Study of Light Interactions with Magnetic Systems
Supervisor: Dr Rair Macedo
Strong light-matter interactions hold the key to new technological developments, such as quantum information processing. In this project, the student will be expected to investigate properties of strong magnon-photon interactions. Here, magnons refer to elementary excitations of spins in ordered magnetic materials such as ferromagnets or antiferromagnets. These excitations can then couple with photons and generate large resonances within the material -- of the same kind as those in strings on musical instruments. Such hybrid systems (magnon-photon pair) are promising candidates for applications as they can combine the advantages of the different physical systems and overcome the limitations of a single one. While hybrid quantum circuits represent a tool for the deliberate control of quantum states, through said polaritons, light-matter interactions can be thought as an equivalent for macroscopic systems. Thus, the study, understanding, and manipulation of this type of interaction are vital parts of developing spintronic applications.
Magnetic polaritons of this nature are usually excited by millimetre-waves (those operating at GHz and THz frequencies). These waves are widely used in communication and signal processing system. For this purpose, during the last decades we have witnessed incredible progress in high frequency semiconductor electronics. However, despite an increased use of millimetre wave technology there is still a large gap of advances in structures working at high GHz frequencies. A way to circumvent this is by using magnetic materials as these can be used to engineer resonances with greater field tunability.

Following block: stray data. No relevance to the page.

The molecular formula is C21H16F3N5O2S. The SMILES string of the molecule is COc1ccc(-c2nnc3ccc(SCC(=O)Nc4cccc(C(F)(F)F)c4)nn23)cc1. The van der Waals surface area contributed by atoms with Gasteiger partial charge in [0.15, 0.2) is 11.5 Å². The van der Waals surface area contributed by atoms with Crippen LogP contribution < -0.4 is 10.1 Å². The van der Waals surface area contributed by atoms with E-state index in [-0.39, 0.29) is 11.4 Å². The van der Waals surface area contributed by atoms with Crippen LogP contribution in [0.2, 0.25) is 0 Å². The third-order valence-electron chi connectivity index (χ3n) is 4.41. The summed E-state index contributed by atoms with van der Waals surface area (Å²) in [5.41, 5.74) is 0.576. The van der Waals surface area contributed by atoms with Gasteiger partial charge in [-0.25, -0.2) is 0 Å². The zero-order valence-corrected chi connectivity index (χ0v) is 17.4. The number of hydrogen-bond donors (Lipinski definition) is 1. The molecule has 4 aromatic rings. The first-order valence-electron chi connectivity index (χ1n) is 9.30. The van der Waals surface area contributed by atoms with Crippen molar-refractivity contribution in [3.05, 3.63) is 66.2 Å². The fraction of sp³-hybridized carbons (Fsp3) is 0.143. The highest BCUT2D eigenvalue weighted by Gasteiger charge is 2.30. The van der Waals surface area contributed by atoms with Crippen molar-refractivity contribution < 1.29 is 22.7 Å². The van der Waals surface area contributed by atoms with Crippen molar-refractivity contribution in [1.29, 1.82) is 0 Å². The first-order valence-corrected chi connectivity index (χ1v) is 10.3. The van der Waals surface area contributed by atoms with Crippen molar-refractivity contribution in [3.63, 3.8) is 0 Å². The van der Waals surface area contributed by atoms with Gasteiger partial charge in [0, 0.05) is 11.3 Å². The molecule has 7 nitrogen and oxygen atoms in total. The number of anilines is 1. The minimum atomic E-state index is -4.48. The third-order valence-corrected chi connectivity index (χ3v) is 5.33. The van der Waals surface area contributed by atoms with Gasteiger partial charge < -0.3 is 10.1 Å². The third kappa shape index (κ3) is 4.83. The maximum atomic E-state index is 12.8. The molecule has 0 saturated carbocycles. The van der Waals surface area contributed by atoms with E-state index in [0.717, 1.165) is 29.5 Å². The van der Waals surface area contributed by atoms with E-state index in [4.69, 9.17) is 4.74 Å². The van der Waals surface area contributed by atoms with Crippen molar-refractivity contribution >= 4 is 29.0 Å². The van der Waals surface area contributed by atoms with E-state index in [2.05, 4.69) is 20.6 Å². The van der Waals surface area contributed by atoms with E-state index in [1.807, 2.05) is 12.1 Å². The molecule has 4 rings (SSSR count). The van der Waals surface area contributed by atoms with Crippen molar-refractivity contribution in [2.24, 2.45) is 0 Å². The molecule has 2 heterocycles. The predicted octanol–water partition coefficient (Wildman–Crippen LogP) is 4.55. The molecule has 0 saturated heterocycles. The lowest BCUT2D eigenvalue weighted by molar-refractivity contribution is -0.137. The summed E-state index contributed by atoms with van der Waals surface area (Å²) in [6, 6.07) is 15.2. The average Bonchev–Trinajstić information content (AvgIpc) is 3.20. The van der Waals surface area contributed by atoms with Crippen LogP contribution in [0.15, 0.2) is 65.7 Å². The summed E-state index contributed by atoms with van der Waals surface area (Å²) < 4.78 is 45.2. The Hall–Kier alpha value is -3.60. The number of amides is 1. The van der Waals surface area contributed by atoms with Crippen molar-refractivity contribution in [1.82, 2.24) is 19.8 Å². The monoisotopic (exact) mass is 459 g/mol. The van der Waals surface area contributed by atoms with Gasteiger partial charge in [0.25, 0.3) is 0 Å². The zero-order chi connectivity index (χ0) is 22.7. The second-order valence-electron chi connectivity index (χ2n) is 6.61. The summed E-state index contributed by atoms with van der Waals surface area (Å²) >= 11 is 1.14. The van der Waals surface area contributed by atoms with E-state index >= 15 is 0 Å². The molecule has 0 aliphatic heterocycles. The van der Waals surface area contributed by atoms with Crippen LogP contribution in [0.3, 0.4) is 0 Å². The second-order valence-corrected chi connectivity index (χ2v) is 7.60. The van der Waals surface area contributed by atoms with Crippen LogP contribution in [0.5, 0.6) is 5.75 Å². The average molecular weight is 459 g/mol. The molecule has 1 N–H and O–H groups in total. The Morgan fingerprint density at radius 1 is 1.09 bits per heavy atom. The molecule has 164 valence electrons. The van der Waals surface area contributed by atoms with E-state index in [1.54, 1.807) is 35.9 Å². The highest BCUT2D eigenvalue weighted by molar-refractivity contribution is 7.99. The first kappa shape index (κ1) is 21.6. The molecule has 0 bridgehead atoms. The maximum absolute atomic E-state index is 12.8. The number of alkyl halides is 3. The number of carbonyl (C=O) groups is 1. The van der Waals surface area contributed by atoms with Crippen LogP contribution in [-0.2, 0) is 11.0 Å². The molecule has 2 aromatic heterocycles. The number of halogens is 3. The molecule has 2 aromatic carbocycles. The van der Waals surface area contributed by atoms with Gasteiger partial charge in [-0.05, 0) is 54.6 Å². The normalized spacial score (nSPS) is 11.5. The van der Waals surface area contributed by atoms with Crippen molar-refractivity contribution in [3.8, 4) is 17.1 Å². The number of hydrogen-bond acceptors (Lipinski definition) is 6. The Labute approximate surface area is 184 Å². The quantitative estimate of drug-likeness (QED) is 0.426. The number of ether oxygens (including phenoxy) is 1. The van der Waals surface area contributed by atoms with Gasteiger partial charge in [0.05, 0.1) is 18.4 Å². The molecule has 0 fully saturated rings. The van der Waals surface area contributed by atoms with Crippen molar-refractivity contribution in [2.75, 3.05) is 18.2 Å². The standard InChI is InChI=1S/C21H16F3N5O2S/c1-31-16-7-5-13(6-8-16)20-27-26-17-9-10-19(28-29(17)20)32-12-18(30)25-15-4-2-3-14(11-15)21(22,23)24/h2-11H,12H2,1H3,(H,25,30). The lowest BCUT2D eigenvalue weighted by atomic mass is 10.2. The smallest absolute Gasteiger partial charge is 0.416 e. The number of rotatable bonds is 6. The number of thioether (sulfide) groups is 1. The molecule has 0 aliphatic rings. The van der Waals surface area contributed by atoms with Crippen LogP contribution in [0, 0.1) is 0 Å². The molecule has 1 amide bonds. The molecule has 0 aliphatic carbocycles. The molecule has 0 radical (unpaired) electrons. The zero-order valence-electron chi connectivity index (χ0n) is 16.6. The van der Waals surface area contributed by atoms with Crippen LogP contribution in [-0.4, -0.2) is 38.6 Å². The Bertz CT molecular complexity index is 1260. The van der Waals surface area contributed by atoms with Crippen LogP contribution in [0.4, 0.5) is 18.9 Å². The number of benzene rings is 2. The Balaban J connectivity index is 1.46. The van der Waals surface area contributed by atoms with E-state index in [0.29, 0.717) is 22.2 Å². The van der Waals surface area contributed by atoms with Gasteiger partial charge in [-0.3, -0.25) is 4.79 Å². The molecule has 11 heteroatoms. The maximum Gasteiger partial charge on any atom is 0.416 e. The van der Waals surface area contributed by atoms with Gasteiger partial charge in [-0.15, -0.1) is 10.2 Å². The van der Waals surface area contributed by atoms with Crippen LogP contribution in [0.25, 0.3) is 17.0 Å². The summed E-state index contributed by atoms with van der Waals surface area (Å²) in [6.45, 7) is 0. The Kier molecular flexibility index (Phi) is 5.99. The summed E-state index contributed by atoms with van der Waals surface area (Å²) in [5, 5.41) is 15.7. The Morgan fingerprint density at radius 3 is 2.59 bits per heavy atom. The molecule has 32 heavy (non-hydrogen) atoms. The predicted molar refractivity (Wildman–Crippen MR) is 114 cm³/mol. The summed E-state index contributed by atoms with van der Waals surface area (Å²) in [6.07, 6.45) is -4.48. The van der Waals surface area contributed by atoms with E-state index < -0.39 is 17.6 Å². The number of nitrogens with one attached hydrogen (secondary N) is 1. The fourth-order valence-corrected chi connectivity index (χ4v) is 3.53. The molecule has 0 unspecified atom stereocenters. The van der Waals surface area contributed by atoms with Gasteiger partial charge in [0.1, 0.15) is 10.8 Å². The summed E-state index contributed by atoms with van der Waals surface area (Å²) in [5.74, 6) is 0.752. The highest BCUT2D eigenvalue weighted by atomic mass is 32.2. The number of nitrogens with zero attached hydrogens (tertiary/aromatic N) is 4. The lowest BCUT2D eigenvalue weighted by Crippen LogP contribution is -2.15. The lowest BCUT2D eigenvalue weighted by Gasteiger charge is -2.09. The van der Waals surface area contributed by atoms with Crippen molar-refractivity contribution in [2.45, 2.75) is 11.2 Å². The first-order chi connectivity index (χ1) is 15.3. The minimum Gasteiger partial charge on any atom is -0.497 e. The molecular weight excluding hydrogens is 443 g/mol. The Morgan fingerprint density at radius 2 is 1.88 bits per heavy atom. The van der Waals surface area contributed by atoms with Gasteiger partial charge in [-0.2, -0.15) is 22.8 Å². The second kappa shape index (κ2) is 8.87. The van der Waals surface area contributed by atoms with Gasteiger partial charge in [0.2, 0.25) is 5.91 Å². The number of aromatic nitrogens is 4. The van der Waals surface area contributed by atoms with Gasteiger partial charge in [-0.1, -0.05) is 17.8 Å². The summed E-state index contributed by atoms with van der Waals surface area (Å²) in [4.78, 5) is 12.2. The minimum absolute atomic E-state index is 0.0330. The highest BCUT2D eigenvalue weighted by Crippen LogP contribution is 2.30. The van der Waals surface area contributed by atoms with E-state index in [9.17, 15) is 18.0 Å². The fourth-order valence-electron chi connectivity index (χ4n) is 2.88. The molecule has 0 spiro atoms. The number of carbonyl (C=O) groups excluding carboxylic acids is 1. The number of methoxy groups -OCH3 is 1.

In this project, the student will design and investigate the behaviour of magnetic samples when in contact with oscillating microwave fields and how their properties can be further tuned using externally applied magnetic fields. This will allow for the further study of these samples into electromagnetic devices. Therefore, they learn applied microwave engineering as well as how to simulate and design a transmission line circuit within a magnetic field. This project would suit students with an aptitude for computer programming and basic knowledge of electromagnetism and/or microwave circuits.